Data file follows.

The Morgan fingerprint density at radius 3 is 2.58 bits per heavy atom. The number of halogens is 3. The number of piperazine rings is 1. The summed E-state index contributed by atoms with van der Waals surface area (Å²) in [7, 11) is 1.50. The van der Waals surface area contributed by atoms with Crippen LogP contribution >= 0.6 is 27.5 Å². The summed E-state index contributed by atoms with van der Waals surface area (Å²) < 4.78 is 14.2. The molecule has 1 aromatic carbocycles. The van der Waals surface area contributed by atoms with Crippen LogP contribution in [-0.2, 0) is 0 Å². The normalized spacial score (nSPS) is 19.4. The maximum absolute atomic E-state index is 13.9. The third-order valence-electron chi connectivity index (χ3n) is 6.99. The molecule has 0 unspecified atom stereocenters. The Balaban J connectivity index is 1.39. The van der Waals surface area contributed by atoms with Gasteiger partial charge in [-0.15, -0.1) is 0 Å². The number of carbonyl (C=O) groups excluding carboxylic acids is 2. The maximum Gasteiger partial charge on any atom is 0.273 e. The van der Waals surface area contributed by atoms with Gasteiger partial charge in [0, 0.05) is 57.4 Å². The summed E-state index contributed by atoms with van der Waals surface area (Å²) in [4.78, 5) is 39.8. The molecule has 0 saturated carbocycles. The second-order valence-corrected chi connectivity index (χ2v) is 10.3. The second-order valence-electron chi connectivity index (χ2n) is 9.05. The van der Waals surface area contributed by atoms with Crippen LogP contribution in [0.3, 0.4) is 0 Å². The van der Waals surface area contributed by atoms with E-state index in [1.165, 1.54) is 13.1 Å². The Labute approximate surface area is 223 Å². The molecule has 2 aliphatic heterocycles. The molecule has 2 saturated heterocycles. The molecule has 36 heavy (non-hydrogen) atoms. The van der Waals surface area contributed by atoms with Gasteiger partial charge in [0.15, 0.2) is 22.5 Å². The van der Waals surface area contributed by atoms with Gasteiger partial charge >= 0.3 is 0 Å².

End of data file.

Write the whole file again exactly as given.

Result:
The Morgan fingerprint density at radius 3 is 2.58 bits per heavy atom. The number of halogens is 3. The number of piperazine rings is 1. The summed E-state index contributed by atoms with van der Waals surface area (Å²) in [7, 11) is 1.50. The van der Waals surface area contributed by atoms with Crippen LogP contribution >= 0.6 is 27.5 Å². The summed E-state index contributed by atoms with van der Waals surface area (Å²) < 4.78 is 14.2. The molecule has 1 aromatic carbocycles. The van der Waals surface area contributed by atoms with Crippen LogP contribution in [-0.2, 0) is 0 Å². The normalized spacial score (nSPS) is 19.4. The maximum absolute atomic E-state index is 13.9. The third-order valence-electron chi connectivity index (χ3n) is 6.99. The molecule has 0 unspecified atom stereocenters. The Balaban J connectivity index is 1.39. The van der Waals surface area contributed by atoms with Gasteiger partial charge in [-0.15, -0.1) is 0 Å². The number of carbonyl (C=O) groups excluding carboxylic acids is 2. The maximum Gasteiger partial charge on any atom is 0.273 e. The van der Waals surface area contributed by atoms with Gasteiger partial charge in [0, 0.05) is 57.4 Å². The summed E-state index contributed by atoms with van der Waals surface area (Å²) in [4.78, 5) is 39.8. The molecule has 0 saturated carbocycles. The second-order valence-corrected chi connectivity index (χ2v) is 10.3. The second-order valence-electron chi connectivity index (χ2n) is 9.05. The van der Waals surface area contributed by atoms with Crippen LogP contribution in [0.3, 0.4) is 0 Å². The van der Waals surface area contributed by atoms with E-state index in [1.165, 1.54) is 13.1 Å². The Labute approximate surface area is 223 Å². The molecule has 2 aliphatic heterocycles. The molecule has 2 saturated heterocycles. The molecule has 36 heavy (non-hydrogen) atoms. The van der Waals surface area contributed by atoms with Gasteiger partial charge in [0.15, 0.2) is 22.5 Å². The van der Waals surface area contributed by atoms with Gasteiger partial charge >= 0.3 is 0 Å².